[While we are created and blessed by God, the Bible also teaches...] 2. We will die because of Adam’s sin (5:3-20, 25-32).

This fifth chapter is a list of the ten descendants of Adam down to Noah. In the description of each generation, the same literary structure is followed:

  1. the age of the father at the birth of the firstborn;
  2. the name of the firstborn;
  3. how many years the father lived after the birth of this son;
  4. a reference to the fathering of other children;
  5. the father’s total lifespan. This genealogy covers at least 1,600 years. So, we might ask the question: Why does God include this genealogy?

God is more interested in people than we are!! If we were writing Genesis, we would have left all of these names out. But God genuinely cares about people. The world may not pay much attention to you; in fact, the more like Christ you are, the less the world will be interested in you. But know this: God knows you and He cares about you. Psalm 139: 17-18 - How precious to me are your thoughts, O God! How vast the sum of them! If I would count them, they are more than the sand.”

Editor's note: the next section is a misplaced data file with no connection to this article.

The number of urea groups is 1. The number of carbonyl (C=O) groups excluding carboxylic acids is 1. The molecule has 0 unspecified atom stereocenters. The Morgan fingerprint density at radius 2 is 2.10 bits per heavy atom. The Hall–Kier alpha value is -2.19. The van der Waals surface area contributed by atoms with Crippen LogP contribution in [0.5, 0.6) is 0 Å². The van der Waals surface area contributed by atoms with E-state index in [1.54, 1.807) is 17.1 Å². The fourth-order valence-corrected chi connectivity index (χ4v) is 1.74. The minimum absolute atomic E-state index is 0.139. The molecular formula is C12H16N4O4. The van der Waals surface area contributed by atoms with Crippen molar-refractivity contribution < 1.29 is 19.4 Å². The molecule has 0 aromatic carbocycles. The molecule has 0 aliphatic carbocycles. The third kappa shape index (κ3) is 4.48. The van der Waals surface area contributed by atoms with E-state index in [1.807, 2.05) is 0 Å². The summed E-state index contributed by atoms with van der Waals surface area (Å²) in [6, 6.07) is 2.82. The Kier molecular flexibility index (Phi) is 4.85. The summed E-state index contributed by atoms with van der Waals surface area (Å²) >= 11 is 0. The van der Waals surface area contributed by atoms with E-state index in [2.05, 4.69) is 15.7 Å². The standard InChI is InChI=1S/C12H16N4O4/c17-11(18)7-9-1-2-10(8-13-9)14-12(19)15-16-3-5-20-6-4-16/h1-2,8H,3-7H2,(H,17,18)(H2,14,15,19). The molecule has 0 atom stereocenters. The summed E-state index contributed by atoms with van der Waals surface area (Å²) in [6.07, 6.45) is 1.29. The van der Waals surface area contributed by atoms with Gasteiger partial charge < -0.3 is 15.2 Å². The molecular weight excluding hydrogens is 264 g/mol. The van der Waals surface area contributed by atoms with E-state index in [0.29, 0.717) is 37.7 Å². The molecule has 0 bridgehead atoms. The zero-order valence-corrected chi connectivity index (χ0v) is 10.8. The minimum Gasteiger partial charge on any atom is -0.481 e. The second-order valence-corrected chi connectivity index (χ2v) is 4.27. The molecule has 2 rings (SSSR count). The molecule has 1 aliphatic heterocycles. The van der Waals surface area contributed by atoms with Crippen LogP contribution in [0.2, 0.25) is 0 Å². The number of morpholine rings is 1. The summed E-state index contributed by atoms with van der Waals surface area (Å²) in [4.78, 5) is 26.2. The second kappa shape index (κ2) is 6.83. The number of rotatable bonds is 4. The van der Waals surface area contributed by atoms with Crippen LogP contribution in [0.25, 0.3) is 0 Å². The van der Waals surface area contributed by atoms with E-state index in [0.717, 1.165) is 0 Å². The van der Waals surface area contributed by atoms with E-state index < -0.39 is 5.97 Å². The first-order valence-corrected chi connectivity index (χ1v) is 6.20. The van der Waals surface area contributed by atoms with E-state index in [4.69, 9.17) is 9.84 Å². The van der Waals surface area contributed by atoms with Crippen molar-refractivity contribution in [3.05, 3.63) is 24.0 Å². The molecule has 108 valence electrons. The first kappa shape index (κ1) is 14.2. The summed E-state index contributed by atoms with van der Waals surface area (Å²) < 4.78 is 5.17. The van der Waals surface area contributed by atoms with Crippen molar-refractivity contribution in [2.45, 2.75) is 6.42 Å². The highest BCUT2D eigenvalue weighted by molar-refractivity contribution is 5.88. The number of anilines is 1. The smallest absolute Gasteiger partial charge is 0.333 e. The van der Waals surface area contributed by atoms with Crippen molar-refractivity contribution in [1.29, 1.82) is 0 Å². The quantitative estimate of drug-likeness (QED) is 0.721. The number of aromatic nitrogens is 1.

One of the pretty cool facts we see in this genealogy is that the average age of the 10 people listed in this genealogy is about 900. This longevity, plus the fact that each man “had sons and daughters,” argues for a pretty good size population by the time of Noah and the flood (cf. 6:9ff). If we assume that the sons and daughters of these men also had children and that these ten men were able to have additional children throughout their lifetime, there would have been millions of people by the time of the flood.